From Pinterest to Fitbit, No App Is Truly Kid-Safe. Here’s What Families Can Do.

Children who are not looking at all may encounter pornographic or risky images online or receive messages from strangers. This happens in the most discreet places: the Fitbit activity tracking app, Google Docs,


and lately,


Search engine.

Parents are very frustrated when trying to deal with what their children see online. Just when you think you have all the parental controls and web filters in place, your child receives a friend request from a stranger or finds pictures of women in their underwear looking for cookie recipes.

Last weekend, the online child protection and surveillance service Bark warned parents that due to some sort of bug in Facebook’s search engine, typing a letter into the search bar and then selecting video results resulted in a long menu of sexually explicit videos. We are investigating reports of inappropriate content appearing in certain searches, a Facebook spokesperson told me. We are making changes and have deactivated portions of the survey as a precaution until we complete our investigation. We apologize for the error.



The 12-year-old girl received an email request from a stranger whose profile picture was partially naked. A mother in Alabama removed her daughter’s email address from the application.

A Fitbit spokesperson said the company’s Fitbit Ace 2 is designed for children ages 6 and up and is built with safety in mind; all friend requests are sent to the parent account for approval. Even models designed for users 13 and older, like Gillstraps daughter’s Fitbit Alta, have ways to report inappropriate content and adjust settings to keep certain information private. A spokesman said Fitbit has control over the back-end to stop many spammers, but it can’t stop them all.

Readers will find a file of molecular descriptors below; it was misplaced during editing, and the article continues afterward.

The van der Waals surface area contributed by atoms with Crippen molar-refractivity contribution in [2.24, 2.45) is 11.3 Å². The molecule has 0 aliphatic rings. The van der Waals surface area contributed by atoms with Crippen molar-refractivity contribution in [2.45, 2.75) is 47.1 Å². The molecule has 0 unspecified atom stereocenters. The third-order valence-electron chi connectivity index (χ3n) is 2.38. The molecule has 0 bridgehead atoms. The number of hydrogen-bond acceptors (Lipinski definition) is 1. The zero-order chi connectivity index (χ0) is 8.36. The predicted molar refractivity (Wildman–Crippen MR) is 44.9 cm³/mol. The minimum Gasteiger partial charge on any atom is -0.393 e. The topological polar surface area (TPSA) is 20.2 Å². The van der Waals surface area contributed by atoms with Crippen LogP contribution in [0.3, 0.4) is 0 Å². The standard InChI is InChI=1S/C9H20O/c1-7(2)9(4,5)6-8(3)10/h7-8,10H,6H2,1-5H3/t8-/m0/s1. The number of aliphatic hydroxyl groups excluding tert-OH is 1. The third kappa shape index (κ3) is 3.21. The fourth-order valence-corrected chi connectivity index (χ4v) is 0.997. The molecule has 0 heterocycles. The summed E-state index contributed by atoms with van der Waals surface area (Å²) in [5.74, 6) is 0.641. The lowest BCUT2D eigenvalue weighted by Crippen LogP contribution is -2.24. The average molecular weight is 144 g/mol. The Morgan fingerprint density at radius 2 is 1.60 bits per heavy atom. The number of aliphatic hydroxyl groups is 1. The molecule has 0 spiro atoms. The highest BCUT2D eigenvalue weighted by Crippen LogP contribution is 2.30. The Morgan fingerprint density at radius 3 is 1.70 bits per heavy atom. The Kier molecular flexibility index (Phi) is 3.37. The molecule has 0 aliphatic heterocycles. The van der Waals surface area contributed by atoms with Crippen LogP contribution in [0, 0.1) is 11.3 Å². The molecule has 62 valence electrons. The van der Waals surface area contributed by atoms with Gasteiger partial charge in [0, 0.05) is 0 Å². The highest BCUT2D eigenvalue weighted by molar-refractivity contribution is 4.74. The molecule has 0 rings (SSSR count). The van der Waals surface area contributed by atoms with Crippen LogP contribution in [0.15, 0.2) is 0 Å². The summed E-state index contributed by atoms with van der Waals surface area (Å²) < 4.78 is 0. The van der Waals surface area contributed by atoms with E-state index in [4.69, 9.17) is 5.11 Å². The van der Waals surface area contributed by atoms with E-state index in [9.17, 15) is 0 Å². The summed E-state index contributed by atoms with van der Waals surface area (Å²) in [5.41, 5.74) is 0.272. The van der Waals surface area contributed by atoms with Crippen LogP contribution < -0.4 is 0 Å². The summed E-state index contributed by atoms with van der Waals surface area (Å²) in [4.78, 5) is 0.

Although most social media platforms, including Pinterest, require users to be at least 13 years old, the reality is that many young people subscribe to them. A mother said her 12-year-old son searched for cookie recipes on Pinterest last fall and found pictures of half-naked women. Another said the same thing happened to her when she was looking for a recipe for meatloaf.

We work hard to detect and remove content that violates our rules, and we continue to invest in our people and technology to keep such content out of Pinterest’s reach, said a Pinterest spokesperson. If people find content that doesn’t belong on Pinterest, we encourage them to let us know.

People tend to think that there are safe social networks, but this is not true. And sometimes predators are children, he said.

Tracy Bennett,

clinical psychologist and author, in between: A guide for parents on online safety for children and young people.

Several internet safety experts have told me that high school and college students are using Google Docs to share nude photos of each other, often with the goal of intimidating their classmates.

Brian Thomas,

The CEO of Lightspeed Systems, a software company that filters Internet content for school districts, said they turned to Google Docs because many children’s social media accounts are controlled by parents and their emails by schools. He said his company has developed skin-color analysis software to help detect potential pornographic sites in school districts.

Dr. Bennett stated that she had a client whose child exchanged inappropriate messages on Google Docs with an adult associated with the school. It was a child’s academic account, so parents didn’t think to keep it up, she said.

A Google spokesperson said the company has a number of policies in place to maintain a positive experience with Google Classroom products, including policies that prohibit the publication of sexually explicit or pornographic images or videos. She also said that Google products have a mechanism to report any form of child endangerment.

What you can do.

Determine if your child is ready. Before you give your children a smartphone, social network or online gaming account, you should first check their level of preparedness. After all, it is more effective to help them deal with it than to try to protect them from all the evils of the Internet.